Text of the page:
Author: Deep, Aman
Date published: February 22, 2010
Benign Prostatic Hyperplasia (BPH) refers to the increase in size of the prostate in middle-aged and elderly men. When sufficiently large, resulting prostatic nodules compress the urethral canal to cause partial, or sometimes virtually complete, obstruction of the urethra which interferes with the normal flow of urine. It leads to symptoms of urinary hesitancy, frequent urination, post micturition dribbling, increased risk of urinary tract infections and urinary retention. These symptoms affect the sleep and quality of life of the patients . Post micturition dribbling leads to inconvenience and social embarrassment. These factors affect both physical and mental well being of the person. These obstructive and irritative symptoms can be evaluated using the International Prostate Symptom Score (IPSS) questionnaire, designed to assess the severity of BPH .
BPH can be seen in the vast majority of men as they age, particularly over the age of 70 years, around the world. Histological evidence of nodular hyperplasia can be seen in approximately 20% of men 40 years of age, a figure that increases to 70% by age 60 and to 90% by age 70. Only 50% of those who have microscopic evidence of nodular hyperplasia have clinically detectable enlargement of prostate, and of these individuals, only 50% develop clinical symptoms. Nodular hyperplasia of prostate is a problem of enormous magnitude, approximately 30% of white American males over 50 years of age have moderate to severe symptoms . Data on the profile of prostatic symptoms in many Asian countries is lacking. The majority of studies in the literature describe the ethnic variation. A multiracial urban cohort study in Singapore found that there are interethnic differences in symptoms perception and quantitative assessment of BPH . BPH is a widely prevalent condition affecting elderly men throughout the world. With increasing life expectancy, there has been rise in the percentage of elderly men and so for BPH across the globe . Not only will it cause great morbidity, but will also cause economic and social burden on various countries. In an estimate it was found that direct cost of medical services provided at hospital inpatient and outpatient settings, emergency departments, and physician offices for BPH management in the US exceeds $1.1 billion annually . Such data is lacking from India where size of the population matter for health burden on health care delivery system.
Surveys on management of benign prostatic hyperplasia reveal disparities between patient priorities and physicians' beliefs. Prevention of progression is an important patient goal. Despite this, physicians appear to underestimate the concerns of patients about long-term outcomes; this is reflected in a preponderance of medical therapy prescriptions aimed at achieving symptom relief . Available treatments and procedures like alpha blockers, 5-alpha reductase inhibitors, transurethral resection of prostate, transurethral needle ablation, transurethral microwave thermotherapy etc. can effectively manage most patients. The large portion of the burden and relief of this disease weighs on the individual. Reluctance to report symptoms or seeking medical care is the primary barrier to treatment of BPH. This suggests a substantial need for community and professional education and health promotion programs . Correlation between IPSS score and Quality of life has been found in patients studied in Gujarat state of India . However, India as a whole lacks a large-scale screening database of patients diagnosed for any prostatic disease and the actual current incidence of BPH will require valid scientific evidence from pooled data . Health seeking behaviour of patients suffering from BPH is still a very less explored topic in India. Being a universal disease and keeping in mind the large population of India, huge burden is expected on public health authorities and society. Therefore the study was designed with the objective of assessing healthseeking behaviour and its association with literacy status of patients suffering from Benign Prostatic Hyperplasia (BPH) attending tertiary care hospital.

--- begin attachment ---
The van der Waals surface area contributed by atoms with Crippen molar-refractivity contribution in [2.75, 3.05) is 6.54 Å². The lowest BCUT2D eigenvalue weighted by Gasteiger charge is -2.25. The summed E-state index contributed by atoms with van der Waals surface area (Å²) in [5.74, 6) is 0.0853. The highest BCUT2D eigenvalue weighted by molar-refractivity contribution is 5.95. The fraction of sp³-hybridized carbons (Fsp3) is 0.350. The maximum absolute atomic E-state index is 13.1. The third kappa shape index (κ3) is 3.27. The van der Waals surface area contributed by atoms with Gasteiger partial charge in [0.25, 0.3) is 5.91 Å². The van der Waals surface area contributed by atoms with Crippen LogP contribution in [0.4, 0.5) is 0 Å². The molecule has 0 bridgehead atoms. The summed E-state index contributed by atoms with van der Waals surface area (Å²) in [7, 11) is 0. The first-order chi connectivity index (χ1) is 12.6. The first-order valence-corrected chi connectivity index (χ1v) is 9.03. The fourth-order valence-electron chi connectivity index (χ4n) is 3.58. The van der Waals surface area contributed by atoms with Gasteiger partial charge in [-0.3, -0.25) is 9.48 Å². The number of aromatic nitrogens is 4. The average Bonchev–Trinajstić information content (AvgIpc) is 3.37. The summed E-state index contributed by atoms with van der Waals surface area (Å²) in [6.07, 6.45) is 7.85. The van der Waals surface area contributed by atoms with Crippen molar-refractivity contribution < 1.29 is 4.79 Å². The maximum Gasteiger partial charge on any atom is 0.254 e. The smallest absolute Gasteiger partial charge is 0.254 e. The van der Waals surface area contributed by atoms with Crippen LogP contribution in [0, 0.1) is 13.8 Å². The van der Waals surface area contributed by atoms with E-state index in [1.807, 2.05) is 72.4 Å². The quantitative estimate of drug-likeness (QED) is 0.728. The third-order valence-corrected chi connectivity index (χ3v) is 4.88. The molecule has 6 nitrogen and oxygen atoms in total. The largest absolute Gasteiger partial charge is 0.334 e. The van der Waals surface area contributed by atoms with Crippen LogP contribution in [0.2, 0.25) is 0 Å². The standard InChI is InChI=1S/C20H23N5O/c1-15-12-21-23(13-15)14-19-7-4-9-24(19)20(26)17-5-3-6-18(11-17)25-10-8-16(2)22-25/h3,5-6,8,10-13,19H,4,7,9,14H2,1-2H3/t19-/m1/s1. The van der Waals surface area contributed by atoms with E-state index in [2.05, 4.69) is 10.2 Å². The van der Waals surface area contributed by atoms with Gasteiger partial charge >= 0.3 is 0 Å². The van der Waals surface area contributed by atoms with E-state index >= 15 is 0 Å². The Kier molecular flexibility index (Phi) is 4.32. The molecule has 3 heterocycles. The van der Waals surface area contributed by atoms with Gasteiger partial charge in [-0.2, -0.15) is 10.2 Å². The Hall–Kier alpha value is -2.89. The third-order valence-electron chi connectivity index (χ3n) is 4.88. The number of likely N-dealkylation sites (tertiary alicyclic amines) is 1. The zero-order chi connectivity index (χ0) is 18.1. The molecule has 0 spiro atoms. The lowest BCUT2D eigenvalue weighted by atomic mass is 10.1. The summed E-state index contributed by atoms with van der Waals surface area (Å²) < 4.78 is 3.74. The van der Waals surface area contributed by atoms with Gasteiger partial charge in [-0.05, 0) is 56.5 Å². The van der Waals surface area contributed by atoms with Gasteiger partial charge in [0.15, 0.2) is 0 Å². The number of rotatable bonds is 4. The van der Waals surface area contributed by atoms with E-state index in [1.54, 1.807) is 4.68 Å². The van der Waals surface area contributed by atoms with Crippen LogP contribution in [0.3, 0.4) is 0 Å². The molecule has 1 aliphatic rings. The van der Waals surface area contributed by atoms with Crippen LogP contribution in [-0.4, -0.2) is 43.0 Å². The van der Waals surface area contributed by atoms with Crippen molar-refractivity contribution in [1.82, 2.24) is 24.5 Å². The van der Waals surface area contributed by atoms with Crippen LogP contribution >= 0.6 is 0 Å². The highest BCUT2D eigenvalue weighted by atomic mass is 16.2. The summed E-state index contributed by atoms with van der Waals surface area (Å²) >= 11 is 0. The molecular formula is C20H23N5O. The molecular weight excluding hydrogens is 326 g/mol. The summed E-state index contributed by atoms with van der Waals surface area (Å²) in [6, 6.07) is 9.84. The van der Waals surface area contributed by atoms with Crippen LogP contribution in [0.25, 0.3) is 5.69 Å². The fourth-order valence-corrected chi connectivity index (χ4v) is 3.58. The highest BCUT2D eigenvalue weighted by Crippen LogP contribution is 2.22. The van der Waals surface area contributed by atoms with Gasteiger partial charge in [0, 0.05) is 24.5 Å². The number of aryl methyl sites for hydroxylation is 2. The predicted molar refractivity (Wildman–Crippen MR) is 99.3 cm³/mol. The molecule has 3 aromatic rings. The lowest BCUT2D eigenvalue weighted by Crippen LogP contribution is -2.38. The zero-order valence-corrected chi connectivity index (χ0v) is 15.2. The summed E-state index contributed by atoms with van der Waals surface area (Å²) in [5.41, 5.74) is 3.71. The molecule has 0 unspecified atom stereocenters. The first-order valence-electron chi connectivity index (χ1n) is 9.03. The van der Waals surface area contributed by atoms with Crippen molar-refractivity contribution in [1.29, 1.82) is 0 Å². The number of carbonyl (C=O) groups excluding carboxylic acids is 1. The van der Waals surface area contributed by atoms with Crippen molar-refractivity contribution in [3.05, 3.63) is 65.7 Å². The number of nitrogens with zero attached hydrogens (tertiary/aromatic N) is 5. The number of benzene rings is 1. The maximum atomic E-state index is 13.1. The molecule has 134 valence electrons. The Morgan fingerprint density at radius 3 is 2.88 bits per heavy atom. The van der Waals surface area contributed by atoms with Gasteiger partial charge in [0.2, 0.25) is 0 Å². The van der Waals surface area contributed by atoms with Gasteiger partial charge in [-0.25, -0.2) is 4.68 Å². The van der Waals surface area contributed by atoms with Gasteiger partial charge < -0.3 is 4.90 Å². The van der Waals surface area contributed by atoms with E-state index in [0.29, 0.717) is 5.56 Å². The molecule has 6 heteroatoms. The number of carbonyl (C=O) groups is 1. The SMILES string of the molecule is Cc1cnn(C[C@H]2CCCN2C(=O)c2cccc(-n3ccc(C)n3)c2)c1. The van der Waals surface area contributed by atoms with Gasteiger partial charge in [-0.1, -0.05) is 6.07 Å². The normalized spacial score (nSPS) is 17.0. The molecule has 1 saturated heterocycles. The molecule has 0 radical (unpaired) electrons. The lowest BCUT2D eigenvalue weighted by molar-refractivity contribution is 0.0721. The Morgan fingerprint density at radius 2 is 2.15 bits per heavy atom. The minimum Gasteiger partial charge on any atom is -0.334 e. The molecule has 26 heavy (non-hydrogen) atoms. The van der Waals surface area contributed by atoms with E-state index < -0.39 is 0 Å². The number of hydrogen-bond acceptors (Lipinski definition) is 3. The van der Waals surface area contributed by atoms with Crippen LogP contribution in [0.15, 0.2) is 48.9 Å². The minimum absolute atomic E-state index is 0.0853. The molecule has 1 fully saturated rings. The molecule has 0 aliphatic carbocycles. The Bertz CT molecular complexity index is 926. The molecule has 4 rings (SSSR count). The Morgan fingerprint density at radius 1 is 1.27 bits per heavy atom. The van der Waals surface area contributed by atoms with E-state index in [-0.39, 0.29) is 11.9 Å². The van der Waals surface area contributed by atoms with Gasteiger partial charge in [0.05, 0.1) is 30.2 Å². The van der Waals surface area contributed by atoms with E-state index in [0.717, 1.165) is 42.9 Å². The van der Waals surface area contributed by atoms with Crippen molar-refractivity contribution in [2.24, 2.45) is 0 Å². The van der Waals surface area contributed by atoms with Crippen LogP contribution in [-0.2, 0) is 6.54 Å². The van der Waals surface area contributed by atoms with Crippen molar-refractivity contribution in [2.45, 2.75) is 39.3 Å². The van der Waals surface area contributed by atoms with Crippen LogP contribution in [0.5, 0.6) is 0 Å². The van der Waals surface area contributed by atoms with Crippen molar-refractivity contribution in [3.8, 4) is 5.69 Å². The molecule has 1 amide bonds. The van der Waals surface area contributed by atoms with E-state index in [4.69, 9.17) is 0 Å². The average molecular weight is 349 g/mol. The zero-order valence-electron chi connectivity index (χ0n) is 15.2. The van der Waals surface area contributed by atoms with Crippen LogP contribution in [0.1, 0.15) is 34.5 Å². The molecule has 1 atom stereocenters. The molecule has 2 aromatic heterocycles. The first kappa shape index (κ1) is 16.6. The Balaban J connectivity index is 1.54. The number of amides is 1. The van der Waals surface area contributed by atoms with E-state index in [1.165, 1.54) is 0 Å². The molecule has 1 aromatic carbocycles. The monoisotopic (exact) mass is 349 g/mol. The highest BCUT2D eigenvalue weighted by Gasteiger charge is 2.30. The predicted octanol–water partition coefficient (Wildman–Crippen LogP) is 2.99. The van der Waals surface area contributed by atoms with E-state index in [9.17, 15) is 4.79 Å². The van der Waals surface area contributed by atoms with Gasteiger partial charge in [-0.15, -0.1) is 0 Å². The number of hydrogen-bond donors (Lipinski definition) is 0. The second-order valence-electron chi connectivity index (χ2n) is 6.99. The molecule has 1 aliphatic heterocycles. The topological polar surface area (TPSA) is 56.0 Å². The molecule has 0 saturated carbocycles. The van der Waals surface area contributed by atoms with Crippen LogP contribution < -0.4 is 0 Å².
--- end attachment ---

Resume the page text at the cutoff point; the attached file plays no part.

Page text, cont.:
After approval from the ethical committee of the institute, the investigator contacted the Faculty of the Department of Surgery, briefed them about the project, and acquired permission to attend the OPD for collection of data. This was a case series study conducted over a period of 10 weeks. The desired sample size of 81 patients was determined on the basis of taking the prevalence rate of BPH in general male population to be about 30% and worst acceptable prevalence of 20% with 95% confidence level using formula as n=z^sup 2^ (1-α) ^sup 2^P (1-P)/d^sup 2^ . In the formula n is sample size, P is prevalence (30%), d is absolute precise (10%).
Though patients with lower urinary tract symptoms attended the OPD daily, investigator attended the surgical OPD twice a week, the days on which special urology clinic was held and collected the data. Aims and purpose of the study was explained in Hindi (local language) to each patient, with a diagnosis of BPH, to invite them to be enrolled in the study. Eighty-four patients in total were invited to participate and three potential participants declined consent. Patients above 50 years of age presenting to the OPD with lower urinary tract symptoms were included in the study after their diagnosis of BPH was confirmed by Senior Residents or Faculty Members from the Department of Surgery. One patient was interviewed at one time and after completion of the interview, investigator waited for next patient to include him in the study. In this way maximum possible numbers of patients were interviewed on each day of the OPD attended. On an average, four patients were interviewed on each day. This method may have resulted in missing some of the patients because only the patients who attended the OPD in the presence of the investigator were studied.